The Smart Take:
Let’s continue our series on breaking down some of the retirement “rules” that have gone awry. This week, we’ll begin a two-part series on the retirement rule that you should plan to be in a lower tax bracket in retirement. Is that really true?
Listen below or through your favorite podcast service to find out. Prefer to read? No problem, show transcription is below too.
Read the Kevin’s original article about the Modest Millers by clicking here.
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Kevin Kroskey – About – Contact
Speaker 1: Welcome to Retire Smarter with Kevin Kroskey. Find answers to your toughest questions, and get educated about the financial world. It’s time to retire smarter.
Walter Storholt: Thanks for joining us for another edition of Retire Smarter. I’m Walter Storholt alongside Kevin Kroskey. He is the President and wealth advisor of True Wealth Design in Northeast Ohio with offices in Akron and Canfield. You can find us online and listen to past episodes of the podcast by going to truewealthdesign.com. That’s truewealthdesign.com. You can even click the “Are We Right For You” button to schedule your 15 minute call with an experienced financial advisor on the True Wealth team if you’d like. That’s truewealthdesign.com.
Walter Storholt: Excited for today’s program. Kevin, thanks so much for taking some time out to join us. How are you sir?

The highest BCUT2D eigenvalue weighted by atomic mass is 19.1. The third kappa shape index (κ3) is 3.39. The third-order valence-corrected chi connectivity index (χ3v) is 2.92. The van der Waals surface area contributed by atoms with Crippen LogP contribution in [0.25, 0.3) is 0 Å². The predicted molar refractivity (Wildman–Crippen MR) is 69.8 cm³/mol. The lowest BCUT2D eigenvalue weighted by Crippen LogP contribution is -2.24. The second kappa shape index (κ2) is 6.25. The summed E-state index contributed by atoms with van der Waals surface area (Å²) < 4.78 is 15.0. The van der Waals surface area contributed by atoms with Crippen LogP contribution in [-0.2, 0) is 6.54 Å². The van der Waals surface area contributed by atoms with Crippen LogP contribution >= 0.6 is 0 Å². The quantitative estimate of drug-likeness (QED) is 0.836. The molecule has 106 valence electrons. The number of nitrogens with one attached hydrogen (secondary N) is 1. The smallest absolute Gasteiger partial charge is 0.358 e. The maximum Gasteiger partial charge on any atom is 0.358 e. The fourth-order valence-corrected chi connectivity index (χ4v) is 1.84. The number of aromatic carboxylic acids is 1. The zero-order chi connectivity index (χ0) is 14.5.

Kevin Kroskey: I’m good Walter. I’m a little bit under the weather. I’m drinking my hot tea here to try to get my voice in shape, but we will do our best and we will talk some taxes today.
Walter Storholt: Make sure you add some honey, that’s the old broadcaster secret. A little bit of honey in the tea will have you up and running in no time.
Kevin Kroskey: I was not aware. I put cream in there. I know if you put, well actually I guess it’s lemon that will make you curl, so good to know for future reference.
Walter Storholt: There you go. When I was in broadcasting school my big thing was milk. My nickname growing up was The Milkman when I played peewee football. I’ve just always been a big milk drinker. In broadcasting school one of my professors, he just could not believe it because he always taught his students never drink milk if you’re a broadcaster. Don’t do it. Don’t do it to try and soothe your throat. It’s like the worst thing for you. It apparently is just not good for your throat, but I’ve just always had milk and it’s always served me well. Maybe your creamer is not that big of a faux pas, although I think my old broadcast teacher would probably beg to differ.